As we’ve learned from countless novels, movies, and TV shows over the years, the great spies glean information by distracting their marks with one narrative, all the while subtly weaving a separate, hidden agenda.
That’s a concept that works for screenwriter Andrew Bovell (“Lantana,” “Head On”) and director Anton Corbijn (“The American,” “Control”) in their big-screen adaptation of John le Carré’s “A Most Wanted Man.” There are a lot of characters and events for the audience to process and digest, but all the while it’s the film’s theme that sneaks up and overtakes the plot, making for a powerful climax.
Not unlike the recent film version of le Carré’s “Tinker, Tailor, Soldier, Spy” — as well as Corbijn’s earlier movies, of course — “Most Wanted” can often be a chilly bit of business, but it’s no less gripping for its emotional distance, thanks mostly to a superb cast led by the late Philip Seymour Hoffman.
Hoffman stars as grizzled German spymaster Günther Bachmann, who runs an off-the-books agency in Hamburg that engages in activities that no government wants to acknowledge. In the months after 9/11, the intelligence community is on high alert to make sure that another Mohammed Atta doesn’t slip through its fingers, which means the police and other above-board keepers of the peace are out to make showy arrests to keep the peace and to reassure the public.
For Bachmann, this kind of grandstanding is far too shortsighted; “It takes a minnow to catch a barracuda, and a barracuda to catch a shark.” “I don’t fish,” huffs a government higher-up in reply, but for Bachmann, the low-level flunkies need to be kept on the street as informants and as bait to attract much bigger seafood.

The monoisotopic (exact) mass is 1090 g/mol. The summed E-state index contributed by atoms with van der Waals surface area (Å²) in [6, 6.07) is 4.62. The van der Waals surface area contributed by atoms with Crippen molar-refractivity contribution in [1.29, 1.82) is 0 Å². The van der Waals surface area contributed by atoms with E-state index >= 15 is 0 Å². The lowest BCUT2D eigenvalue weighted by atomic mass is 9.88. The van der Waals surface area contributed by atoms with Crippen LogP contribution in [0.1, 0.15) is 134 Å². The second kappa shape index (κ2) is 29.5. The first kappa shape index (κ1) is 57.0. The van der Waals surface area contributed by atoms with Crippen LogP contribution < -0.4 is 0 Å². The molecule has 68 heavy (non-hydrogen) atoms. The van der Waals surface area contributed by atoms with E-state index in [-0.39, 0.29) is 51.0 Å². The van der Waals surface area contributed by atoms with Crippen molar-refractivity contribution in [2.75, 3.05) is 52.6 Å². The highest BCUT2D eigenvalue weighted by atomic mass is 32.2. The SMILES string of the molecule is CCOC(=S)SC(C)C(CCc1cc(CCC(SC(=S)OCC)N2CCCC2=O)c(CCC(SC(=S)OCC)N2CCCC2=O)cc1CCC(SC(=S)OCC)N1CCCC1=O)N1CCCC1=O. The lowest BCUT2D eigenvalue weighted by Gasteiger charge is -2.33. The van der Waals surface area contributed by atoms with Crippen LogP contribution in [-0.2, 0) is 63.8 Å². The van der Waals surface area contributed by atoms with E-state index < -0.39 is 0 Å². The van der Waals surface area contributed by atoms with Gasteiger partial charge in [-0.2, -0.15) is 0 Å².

It’s in the midst of this turmoil that Russian-Chechen refugee Issa Karpov (Grigoriy Dobrygin, with the haunted eyes of a soldier in a Goya painting) literally washes ashore. Do-gooder immigration attorney Annabel (Rachel McAdams) wants to help him get a passport, but after Bachmann and his team bring her in for questioning — and several days’ worth of subtle manipulation — she agrees to help use this minnow to attract barracuda Abdullah (Homayoun Ershadi), whose charities might be funneling capital to terrorist organizations.
The German cops want to bring Karpov in immediately, but American agent Martha (Robin Wright, in an unconvincing brunette bob) has an agenda of her own — it’s a treat to watch Wright and Hoffman go head-to-head, trying to figure out each other’s intentions. They both have a way of making the phrase “making the world a safer place” sound simultaneously sincere and cynical.
The performances are terrific — Willem Dafoe plays a banker connected to Karpov because of their fathers’ business arrangements, and I would have liked to have seen more of Daniel Brühl as one of Bachmann’s lieutenants — and the script keeps the story moving along while giving us little moments of character insight. (Both converted Muslim Karpov and slumming rich-girl Annabel share an impulse to make life choices that rebel against their bad daddies.)
Hoffman doesn’t get a lot of flashy, awards-show-clip moments, but he’s all the more engrossing for underplaying and revealing volumes with the slightest of reactions and inflections.
“A Most Wanted Man” consistently engages the eye as well, from the steely cinematography by Benoît Delhomme to the shrewd use of Hamburg’s Brutalist architecture. In “Tinker, Tailor,” that style of design placed the characters precisely in their 1970s milieu; here, it traps Bachmann in a labyrinth of bureaucracy and outmoded ways of thinking.
If you’ve seen “The American,” you know that Corbijn doesn’t make the kind of movies that put him on the shortlist to direct the next 007 saga. Those who like their spies melancholy and nicotine-stained will find Philip Seymour Hoffman no less fascinating as a master of espionage.